Tory candidate revealed as ‘banking whistleblower’ from The Scotsman – An investigation into a prospective Conservative MP’s involvement in a $1.3bn lawsuit between the Libyan Investment Authority and Goldman Sachs.
A CONSERVATIVE parliamentary candidate fighting a west of Scotland seat is a “banking whistleblower” at the centre of a billion-dollar lawsuit between the Libyan government and one of the world’s largest investment banks, Scotland on Sunday can reveal.
George Jabbour, who is standing in Inverclyde in May’s general election, was a senior analyst with Goldman Sachs who raised concerns over the institution’s dealings in complex derivative trades with the Libyan Investment Authority (LIA), a fund which safeguards the nation’s oil riches.
He now runs Ethos Capital Advisors Ltd, which works with a roster of sovereign wealth funds in the Middle East and north Africa. The firm has been involved with the LIA, which is suing Goldman in the High Court in London over allegations an investment portfolio sold to it by the bank lost the fund around £780m.
One Conservative MP hired by Syrian-born Jabbour as a consultant toldScotland on Sunday his role was to encourage decision makers in Libya to “take action”. Crispin Blunt, a former prisons minister, said Jabbour had a “terrific moral story” and the party was “lucky to have him”. The chairman of the local Conservative association, Graham Brooks, described the 33-year-old as a “banking whistleblower.”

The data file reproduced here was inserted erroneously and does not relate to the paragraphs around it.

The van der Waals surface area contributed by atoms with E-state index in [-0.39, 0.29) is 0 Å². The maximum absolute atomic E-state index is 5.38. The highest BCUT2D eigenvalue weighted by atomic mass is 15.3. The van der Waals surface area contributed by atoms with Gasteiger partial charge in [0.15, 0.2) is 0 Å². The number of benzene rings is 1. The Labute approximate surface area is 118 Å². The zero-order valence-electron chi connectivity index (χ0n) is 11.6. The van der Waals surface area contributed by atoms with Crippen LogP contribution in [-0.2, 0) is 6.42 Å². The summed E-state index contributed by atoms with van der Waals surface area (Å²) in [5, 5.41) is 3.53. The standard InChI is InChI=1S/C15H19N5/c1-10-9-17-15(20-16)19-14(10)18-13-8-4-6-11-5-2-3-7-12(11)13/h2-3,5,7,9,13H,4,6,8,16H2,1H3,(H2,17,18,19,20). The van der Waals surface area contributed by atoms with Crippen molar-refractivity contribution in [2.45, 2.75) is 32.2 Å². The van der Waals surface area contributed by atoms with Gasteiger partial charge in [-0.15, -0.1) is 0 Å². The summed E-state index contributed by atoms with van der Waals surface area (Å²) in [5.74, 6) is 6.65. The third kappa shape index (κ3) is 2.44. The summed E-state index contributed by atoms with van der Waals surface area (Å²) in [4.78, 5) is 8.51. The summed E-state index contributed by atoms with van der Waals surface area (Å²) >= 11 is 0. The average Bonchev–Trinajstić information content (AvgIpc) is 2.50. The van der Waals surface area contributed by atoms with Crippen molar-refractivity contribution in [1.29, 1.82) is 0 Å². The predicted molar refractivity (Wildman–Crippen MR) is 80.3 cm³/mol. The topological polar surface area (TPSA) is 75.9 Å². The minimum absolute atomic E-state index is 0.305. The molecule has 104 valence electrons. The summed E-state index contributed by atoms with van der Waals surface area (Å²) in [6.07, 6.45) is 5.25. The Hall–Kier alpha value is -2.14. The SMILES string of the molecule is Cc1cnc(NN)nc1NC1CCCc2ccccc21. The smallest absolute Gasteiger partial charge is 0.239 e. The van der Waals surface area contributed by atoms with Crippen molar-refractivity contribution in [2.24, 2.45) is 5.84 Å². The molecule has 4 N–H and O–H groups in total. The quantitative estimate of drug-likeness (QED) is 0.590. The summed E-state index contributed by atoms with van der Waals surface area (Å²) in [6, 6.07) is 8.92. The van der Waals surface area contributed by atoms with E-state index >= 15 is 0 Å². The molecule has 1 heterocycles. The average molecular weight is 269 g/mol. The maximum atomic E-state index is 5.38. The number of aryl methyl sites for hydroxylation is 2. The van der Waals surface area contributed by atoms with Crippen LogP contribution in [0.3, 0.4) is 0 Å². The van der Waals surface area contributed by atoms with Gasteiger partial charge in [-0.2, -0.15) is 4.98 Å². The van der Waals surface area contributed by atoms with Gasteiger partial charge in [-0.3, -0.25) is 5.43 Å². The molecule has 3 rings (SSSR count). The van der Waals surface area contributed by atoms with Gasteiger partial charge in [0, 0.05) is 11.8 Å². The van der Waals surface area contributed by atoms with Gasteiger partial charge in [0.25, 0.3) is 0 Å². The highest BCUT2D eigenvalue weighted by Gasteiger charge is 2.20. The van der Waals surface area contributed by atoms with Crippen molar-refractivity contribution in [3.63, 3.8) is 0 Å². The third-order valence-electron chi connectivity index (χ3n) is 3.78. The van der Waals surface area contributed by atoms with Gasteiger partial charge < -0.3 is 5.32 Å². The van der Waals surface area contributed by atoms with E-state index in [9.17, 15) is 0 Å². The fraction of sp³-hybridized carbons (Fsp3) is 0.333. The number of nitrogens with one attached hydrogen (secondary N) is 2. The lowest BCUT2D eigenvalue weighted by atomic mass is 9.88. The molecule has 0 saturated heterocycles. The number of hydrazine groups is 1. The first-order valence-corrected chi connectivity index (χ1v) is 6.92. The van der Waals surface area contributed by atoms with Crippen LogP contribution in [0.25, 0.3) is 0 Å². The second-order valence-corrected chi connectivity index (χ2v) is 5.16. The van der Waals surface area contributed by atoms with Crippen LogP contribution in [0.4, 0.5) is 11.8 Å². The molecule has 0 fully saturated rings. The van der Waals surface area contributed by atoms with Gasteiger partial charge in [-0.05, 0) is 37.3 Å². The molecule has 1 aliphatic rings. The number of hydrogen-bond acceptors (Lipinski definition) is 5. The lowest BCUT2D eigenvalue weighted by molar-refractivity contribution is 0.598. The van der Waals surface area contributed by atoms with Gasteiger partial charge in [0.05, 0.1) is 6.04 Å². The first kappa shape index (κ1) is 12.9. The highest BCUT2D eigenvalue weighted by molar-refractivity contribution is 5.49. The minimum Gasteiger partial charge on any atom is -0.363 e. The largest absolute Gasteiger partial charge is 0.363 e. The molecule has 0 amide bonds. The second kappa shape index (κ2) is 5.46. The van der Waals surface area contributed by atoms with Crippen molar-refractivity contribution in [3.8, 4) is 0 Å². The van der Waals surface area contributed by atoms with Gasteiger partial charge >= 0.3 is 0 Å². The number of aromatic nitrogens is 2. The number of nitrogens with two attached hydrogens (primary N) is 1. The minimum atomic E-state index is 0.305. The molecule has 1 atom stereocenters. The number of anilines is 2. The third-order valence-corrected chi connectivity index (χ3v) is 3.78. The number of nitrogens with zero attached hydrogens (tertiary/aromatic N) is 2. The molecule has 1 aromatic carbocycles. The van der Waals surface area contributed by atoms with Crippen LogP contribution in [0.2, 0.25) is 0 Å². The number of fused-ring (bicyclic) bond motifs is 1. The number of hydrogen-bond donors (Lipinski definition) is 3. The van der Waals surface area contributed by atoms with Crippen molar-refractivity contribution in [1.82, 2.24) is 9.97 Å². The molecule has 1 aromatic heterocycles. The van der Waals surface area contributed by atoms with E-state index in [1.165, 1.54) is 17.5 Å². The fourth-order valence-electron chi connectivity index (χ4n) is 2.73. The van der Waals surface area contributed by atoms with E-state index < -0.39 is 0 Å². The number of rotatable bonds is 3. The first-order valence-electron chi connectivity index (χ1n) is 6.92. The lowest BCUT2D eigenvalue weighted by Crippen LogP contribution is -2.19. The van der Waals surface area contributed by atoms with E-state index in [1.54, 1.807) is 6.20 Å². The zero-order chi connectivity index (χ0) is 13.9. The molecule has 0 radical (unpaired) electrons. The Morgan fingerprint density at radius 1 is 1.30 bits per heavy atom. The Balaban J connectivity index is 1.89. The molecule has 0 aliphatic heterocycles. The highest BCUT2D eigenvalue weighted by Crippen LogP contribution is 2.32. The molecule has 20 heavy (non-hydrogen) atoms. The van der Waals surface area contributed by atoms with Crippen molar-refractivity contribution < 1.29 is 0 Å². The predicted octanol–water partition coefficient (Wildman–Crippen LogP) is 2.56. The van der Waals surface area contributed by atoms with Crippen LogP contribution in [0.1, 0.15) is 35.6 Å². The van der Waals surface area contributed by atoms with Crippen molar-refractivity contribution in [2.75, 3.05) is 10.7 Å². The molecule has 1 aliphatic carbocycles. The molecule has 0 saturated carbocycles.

Yet voters in Inverclyde looking to find out about Jabbour’s background will find no mention of his extraordinary past in investment banking on the Conservatives’ website. In his biography, he describes himself as an “engineer”, a reference to his civil engineering degree from Damascus University.
Jabbour, who became a British citizen in 2011, first visited Scotland last summer, where he campaigned for Better Together, making more than 3,000 telephone calls to voters. Prime Minister David Cameron later wrote to thank him for his “colossal effort.”
But his career to date has revolved around investment banking. During his time at Goldman, he was involved in derivative investments with the LIA and later raised concerns that the authority did not fully understand the transactions.
As part of its court case, the LIA, which presides over a £42bn fund, claims the bank made profits of around £162m on the trades. Papers lodged with the High Court state that Jabbour and another former Goldman employee have confirmed to Enyo, the LIA’s legal representatives, that “they have relevant information which they are prepared to discuss with Enyo”.
However, the documents add that Goldman refused to allow Enyo to speak to them “under the pretext of the former employees’ ongoing duties of confidentiality”. Goldman has said the LIA’s claims surrounding the trades are without merit and it will defend them vigorously. The case is expected to come to trial next year.
After being laid off by the bank, Jabbour went on to found Ethos Capital Advisors Ltd, a London-based firm which has worked with the LIA and other clients. Jabbour hired Blunt as a consultant who was paid £15,000 for encouraging the Libyans to take action against Goldman.
Jabbour yesterday declined to comment.